After reviewing the past medical history and follow-up observations of the patient in this case, we concluded that the clinical diagnosis of acute intestinal obstruction was made after 2 days of illness, with typical symptoms of abdominal pain, nausea, vomiting, and cessation of defecation. Complications such as intussusception [21], intestinal perforation [4], and intestinal torsion [22] are common in cases of small bowel lipomatosis. Prior studies have given little attention to the etiology of complications arising from small intestinal lipomatosis. We hypothesize that the mesenteric torsion, in the present case, could have been due to an accumulation of diffusely infiltrating fatty tissue in the submucosa of the small intestine, leading to an abnormal weight distribution and altered peristaltic function [4] of the small intestine, causing it to twist around its axis and induce local ischemia. These manifestations, including abdominal distention, paroxysmal lower abdominal colic, nausea, vomiting, and reduced anal stoma evacuation, can be aggravated by torsion and can present imaging evidence of inflammatory changes, such as edema and exudation. Previous studies suggest that small bowel lipomatosis can extrinsically compress blood vessels, potentially leading to intestinal infarction and chronic mesenteric ischemia, which, if left untreated, can progress to acute mesenteric ischemia [4]. In the present case, the patient showed superficial vascularization of the distal mesentery on CT angiography. Still, there were no symptoms or signs of acute mesenteric ischemia, nor was the potential progression to acute mesenteric ischemia considered.

Abdominal CT scanning is the most reliable diagnostic tool for detecting small bowel lipomatosis, offering superior sensitivity and specificity to other imaging modalities, endoscopy, and standard endoscopic biopsies [23]. Typical CT images of isolated lipomas display well-demarcated masses, with fat attenuation and densities between −80 and −120 Hounsfield units [24]. The main characteristic of small intestinal lipomatosis is a homogenous, diffuse intramural region of hypodensity. While lipomas are present as asymmetrical masses, small bowel lipomatosis appears as a widespread adipose tissue infiltration into the submucosa [25,26]. The fatty infiltration in small intestinal lipomatosis is ill-defined and unencapsulated, allowing for easy differentiation between the 2 conditions. In the present case, the patient exhibited diffuse intestinal hypodensity, necessitating imaging analysis to differentiate between acute mesenteric ischemia [27,28] and strangulated intestinal obstruction [29].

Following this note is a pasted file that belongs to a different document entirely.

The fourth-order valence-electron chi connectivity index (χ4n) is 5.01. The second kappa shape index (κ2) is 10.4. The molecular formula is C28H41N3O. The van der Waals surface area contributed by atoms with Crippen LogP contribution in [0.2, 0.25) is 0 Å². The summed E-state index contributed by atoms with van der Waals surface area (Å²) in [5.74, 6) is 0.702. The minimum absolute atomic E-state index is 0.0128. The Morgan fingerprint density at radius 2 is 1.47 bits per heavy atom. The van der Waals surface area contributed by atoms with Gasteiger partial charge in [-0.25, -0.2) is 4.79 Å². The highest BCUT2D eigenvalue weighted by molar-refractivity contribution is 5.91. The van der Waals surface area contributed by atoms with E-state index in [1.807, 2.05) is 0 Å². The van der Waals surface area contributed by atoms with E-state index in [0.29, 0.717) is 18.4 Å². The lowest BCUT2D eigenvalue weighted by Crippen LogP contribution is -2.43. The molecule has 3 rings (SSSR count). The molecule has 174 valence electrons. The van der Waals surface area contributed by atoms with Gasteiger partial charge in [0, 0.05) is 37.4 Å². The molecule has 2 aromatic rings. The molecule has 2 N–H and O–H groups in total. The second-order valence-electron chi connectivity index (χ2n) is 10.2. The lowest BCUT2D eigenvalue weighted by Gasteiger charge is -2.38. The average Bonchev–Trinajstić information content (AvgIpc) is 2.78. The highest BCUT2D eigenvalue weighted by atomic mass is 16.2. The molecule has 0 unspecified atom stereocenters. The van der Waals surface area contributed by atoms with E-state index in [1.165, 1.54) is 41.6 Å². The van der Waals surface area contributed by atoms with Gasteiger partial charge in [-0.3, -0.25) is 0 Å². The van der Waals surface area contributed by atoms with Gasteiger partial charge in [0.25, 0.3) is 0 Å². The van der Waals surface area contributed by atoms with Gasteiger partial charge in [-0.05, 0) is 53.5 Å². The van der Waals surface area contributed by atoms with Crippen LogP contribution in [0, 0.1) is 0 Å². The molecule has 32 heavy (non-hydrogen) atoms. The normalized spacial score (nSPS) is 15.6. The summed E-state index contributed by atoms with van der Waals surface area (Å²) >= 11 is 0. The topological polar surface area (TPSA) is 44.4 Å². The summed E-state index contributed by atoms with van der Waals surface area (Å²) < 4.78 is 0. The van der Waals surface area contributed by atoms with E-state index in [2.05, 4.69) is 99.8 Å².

For patients with long-term symptoms, capsule endoscopy or balloon-assisted small bowel enteroscopy can be used [13]. The benefits of endoscopy include real-time visualization, tissue biopsy collection, precise lesion localization, and the potential for interventional treatment [30]. In the present case, balloon-assisted small bowel enteroscopy was not conducted, owing to the severity of the patient’s intestinal torsion, which resulted in an immediate intestinal obstruction necessitating prompt partial small bowel resection. Surgical resection is the definitive treatment in severe or complicated cases [31,32], and there have been some cases of endoscopic resection [33]. The nature of the surgical procedure depends on the patient’s condition and the size, number, and location of the tumors. To prevent short bowel syndrome, it is critical to preserve at least 180 cm of the small intestine during surgical resection [34]. Patients with minor symptoms can undergo close follow-ups. According to the literature, some patients have reported symptom reduction 3 months after dietary modification.

In the present case, the symptoms of acute intestinal obstruction were typical, the course of the disease was short, and the examination was followed by a prompt CT scan, which showed significant thickening of the bowel, multiple fat densities within it, and signs of slight bowel torsion with peripheral exudation, and the symptoms were severe enough to warrant surgery as soon as possible. When faced with acute intestinal obstruction, it is essential to think that the etiology may be intestinal torsion due to solid lipoma.


This case report highlights a 58-year-old woman who experienced acute intestinal torsion due to diffuse submucosal infiltrative small bowel lipomatosis and highlights diagnostic imaging and histopathologic findings. Her rare CT presentation of diffuse thickening of the bowel with multiple internal fat densities and signs of intestinal torsion made it easy to mis-diagnose and miss the diagnosis. After surgery, the pathologic findings were small bowel lipomatosis. In patients with complications of small bowel lipomatosis, as in this case, the treatment of choice is resection of the affected bowel segment, depending on the severity of the disease.


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American Journal of Case Reports eISSN: 1941-5923
American Journal of Case Reports eISSN: 1941-5923